Kame’s 31 not enough for Central

Central High School’s Amy Kame drives to the hoop as Heritage’s Molly Rogan, left, defends in Wednesday’s playoff game.

The Central High School girls basketball team left the court under the outstretched arms of the Warriors’ student body and a standing ovation.

Usually, the Warriors make their exit with a hop in their step and a smile on their faces, but Wednesday night at Central, they walked off the court with their eyes swollen by tears and knots in their stomachs.

The Warriors (21-4) had an off night and fell 59-43 to Heritage in the Sweet 16 of the Class 5A state playoffs.

“Last year against Arapahoe (in the Sweet 16), I said to them, ‘You have nothing to lose,’ ” Central coach Todd Dixon said. “They went out and played loose. This year being seniors who have never lost at home, I think they felt the pressure to win and did things out of the ordinary.”

Central’s home winning streak ended at 30 games.

“I couldn’t be any prouder of a team,” Dixon said. “They fought hard and never quit.”

The game had an electric playoff atmosphere with a full student section behind the No. 2 seeded Warriors.

The Warriors felt the magnitude of the game, which translated into a slow start. They missed open opportunities early in the first quarter, but got into a rhythm and finished the quarter on a 5-0 run to go into the second quarter down 12-11.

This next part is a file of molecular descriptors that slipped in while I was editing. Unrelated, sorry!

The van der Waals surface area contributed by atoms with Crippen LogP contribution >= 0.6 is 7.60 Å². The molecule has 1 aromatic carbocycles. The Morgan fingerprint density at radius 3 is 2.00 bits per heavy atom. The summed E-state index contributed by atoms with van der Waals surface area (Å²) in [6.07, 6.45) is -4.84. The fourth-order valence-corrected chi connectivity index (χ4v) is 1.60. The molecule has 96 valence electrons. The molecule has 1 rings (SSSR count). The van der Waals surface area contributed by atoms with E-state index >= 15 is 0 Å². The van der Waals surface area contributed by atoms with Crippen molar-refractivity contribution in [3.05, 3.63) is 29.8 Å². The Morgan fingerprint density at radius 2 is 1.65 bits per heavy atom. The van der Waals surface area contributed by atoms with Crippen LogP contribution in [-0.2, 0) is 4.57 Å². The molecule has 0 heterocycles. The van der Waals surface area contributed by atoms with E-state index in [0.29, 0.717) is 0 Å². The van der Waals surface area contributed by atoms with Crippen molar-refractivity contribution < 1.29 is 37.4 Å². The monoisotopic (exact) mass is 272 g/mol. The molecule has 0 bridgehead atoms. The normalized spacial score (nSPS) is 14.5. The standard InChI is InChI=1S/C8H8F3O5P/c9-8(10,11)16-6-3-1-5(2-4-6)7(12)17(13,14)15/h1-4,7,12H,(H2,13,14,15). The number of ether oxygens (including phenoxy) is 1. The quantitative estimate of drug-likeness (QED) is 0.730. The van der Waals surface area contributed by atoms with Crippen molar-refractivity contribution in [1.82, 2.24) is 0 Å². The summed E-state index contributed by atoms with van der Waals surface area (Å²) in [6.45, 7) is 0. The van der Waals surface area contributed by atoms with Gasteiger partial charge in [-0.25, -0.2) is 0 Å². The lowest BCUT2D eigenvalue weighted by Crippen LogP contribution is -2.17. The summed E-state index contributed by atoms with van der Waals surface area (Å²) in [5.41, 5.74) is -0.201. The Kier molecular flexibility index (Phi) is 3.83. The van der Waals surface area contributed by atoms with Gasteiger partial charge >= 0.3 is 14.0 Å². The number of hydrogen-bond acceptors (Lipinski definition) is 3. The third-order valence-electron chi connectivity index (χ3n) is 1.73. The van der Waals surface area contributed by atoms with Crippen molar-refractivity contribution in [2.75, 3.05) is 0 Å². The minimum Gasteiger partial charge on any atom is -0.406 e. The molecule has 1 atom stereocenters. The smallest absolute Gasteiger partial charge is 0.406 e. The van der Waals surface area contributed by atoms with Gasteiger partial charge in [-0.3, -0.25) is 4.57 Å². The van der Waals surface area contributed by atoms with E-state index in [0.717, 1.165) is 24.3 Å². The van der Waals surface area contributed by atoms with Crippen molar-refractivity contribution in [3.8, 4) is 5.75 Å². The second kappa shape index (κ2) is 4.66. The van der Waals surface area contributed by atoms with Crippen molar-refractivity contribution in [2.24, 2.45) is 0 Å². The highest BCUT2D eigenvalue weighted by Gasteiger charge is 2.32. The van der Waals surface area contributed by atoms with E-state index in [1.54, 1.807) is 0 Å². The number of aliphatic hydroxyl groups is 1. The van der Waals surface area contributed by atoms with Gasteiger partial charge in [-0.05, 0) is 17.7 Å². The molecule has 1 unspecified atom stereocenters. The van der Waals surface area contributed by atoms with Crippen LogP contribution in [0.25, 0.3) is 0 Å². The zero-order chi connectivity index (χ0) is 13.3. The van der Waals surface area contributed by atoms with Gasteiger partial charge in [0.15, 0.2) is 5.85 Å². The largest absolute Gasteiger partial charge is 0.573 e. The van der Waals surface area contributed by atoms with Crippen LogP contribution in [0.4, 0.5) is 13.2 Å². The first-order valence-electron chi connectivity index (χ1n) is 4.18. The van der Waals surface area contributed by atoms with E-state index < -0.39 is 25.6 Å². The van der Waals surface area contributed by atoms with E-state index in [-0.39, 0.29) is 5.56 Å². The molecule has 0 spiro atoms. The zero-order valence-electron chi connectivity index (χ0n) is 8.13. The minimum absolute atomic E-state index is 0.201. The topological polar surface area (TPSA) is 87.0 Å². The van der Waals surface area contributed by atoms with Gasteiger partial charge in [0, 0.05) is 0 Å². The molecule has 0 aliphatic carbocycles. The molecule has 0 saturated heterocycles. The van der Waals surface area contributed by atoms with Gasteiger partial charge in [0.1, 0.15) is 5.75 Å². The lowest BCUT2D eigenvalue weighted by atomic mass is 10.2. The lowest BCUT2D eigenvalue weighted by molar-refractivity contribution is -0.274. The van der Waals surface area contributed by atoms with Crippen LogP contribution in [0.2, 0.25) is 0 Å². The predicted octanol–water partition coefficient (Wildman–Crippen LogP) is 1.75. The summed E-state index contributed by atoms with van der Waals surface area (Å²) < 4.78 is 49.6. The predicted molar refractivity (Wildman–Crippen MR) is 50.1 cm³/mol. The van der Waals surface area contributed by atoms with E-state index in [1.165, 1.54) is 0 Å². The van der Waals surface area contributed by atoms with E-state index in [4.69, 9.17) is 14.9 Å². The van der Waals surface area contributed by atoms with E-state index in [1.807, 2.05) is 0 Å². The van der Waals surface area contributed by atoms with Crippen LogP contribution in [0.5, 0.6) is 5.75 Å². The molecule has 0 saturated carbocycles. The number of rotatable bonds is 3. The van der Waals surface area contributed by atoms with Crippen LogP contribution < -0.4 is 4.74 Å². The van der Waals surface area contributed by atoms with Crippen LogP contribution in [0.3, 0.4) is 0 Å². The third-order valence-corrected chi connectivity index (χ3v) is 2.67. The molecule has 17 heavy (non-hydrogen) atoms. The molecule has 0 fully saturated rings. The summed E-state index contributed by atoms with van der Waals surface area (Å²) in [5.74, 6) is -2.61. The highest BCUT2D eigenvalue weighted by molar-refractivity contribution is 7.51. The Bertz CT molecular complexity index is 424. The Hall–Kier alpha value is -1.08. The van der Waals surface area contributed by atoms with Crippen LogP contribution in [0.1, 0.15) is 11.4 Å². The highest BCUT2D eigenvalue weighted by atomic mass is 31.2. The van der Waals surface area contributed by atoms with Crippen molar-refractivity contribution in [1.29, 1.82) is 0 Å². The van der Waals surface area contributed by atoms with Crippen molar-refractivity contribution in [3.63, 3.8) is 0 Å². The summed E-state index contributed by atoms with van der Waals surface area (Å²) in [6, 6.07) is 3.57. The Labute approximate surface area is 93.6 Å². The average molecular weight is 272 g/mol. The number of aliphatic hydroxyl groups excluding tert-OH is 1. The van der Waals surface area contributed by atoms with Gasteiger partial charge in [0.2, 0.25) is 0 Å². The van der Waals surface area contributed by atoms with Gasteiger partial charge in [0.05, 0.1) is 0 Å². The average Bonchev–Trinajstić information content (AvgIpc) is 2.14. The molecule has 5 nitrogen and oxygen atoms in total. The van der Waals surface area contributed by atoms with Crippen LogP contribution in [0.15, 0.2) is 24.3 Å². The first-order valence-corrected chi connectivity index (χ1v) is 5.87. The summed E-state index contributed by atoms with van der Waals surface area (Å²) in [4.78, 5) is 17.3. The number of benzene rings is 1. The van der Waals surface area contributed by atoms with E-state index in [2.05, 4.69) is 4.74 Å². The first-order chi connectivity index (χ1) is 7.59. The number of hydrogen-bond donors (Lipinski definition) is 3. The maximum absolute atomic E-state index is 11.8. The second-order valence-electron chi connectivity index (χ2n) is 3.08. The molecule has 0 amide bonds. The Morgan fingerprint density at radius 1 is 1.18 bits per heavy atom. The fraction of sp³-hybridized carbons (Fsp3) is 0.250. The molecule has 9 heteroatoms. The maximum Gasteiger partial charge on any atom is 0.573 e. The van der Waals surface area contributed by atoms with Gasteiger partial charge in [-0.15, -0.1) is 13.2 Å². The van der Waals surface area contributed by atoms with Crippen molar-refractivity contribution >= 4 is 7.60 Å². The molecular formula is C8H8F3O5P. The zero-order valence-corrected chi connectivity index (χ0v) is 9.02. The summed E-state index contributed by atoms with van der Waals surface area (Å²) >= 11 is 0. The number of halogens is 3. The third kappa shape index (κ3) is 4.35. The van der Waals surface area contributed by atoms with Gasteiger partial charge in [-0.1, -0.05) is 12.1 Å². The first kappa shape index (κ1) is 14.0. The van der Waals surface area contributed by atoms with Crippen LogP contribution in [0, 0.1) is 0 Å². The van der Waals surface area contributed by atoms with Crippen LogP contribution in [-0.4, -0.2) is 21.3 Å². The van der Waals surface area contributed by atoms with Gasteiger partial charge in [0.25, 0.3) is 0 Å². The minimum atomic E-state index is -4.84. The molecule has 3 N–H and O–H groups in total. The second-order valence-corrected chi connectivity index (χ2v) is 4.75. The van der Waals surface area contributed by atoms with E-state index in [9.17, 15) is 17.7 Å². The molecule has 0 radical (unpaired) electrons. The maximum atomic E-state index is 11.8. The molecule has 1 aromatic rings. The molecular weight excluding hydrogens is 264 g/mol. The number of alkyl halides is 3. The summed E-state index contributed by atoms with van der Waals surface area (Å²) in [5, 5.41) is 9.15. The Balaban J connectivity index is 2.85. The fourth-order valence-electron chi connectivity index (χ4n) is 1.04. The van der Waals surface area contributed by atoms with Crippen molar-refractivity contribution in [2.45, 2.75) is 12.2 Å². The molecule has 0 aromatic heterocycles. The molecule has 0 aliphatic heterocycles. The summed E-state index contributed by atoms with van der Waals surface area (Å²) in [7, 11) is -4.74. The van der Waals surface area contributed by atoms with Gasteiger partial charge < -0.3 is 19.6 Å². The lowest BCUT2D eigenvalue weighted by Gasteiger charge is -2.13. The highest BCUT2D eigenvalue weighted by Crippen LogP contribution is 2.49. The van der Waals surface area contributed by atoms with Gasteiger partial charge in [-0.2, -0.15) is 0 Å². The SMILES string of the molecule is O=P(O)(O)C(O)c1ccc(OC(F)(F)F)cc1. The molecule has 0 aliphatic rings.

“In the first quarter I think we should have been way up,” Dixon said. “We missed some easy chances, got some easy turnovers but didn’t convert.”

The second quarter was controlled by senior Amy Kame. Heritage started to get things going offensively, but Kame matched the Eagles on every basket. Kame had 12 of the Warriors’ 15 points in the second quarter to give Central a 26-25 lead at halftime.

“In the first half we had a lot of breakdowns and she had 19,” Heritage coach Ron McClurg said. “Amy’s a great player and we couldn’t leave her.”

Dixon said he was disappointed to not be ahead by more than one point at halftime.

“I thought in the first half we were a much better team,” he said. “There were some opportunities where we could have pushed the lead to 10-12 points, and that would have made a difference.”

The Warriors could have used a larger cushion, because Heritage came out motivated in the third quarter. The turning point came with five minutes remaining when a deep 3-pointer by Lauren Huggins gave the Eagles a 36-28 lead.

Central had trouble finding any kind of balanced scoring all night, especially in the third quarter. Kame scored all seven of the Warriors’ third-quarter points despite being double-teamed.

“We spent all week talking about playing good defense and helping on Amy,” McClurg said. “If she was going to score 40, we’d be done.”

The Warriors cut the lead to 40-35 early in the fourth quarter, but let the game slowly slip away by not being able to get defensive stops.

Down the stretch, Heritage put the game away with free throws, making 14 of 21 in the fourth quarter.

“We weren’t finishing shots and there were some things that were forced, but they played well enough to win,” said Kame, who finished with 31 points. “You have to give them credit for that.”

Heritage had four players in double figures, led by Sullivan Ziegler’s 16 points.

Dixon, in his second year at Central, said the team relit his fire for coaching.

“They finished such a strong stint here,” Dixon said. “They are sorrowful that it ended like this, but it’s been a great experience.”


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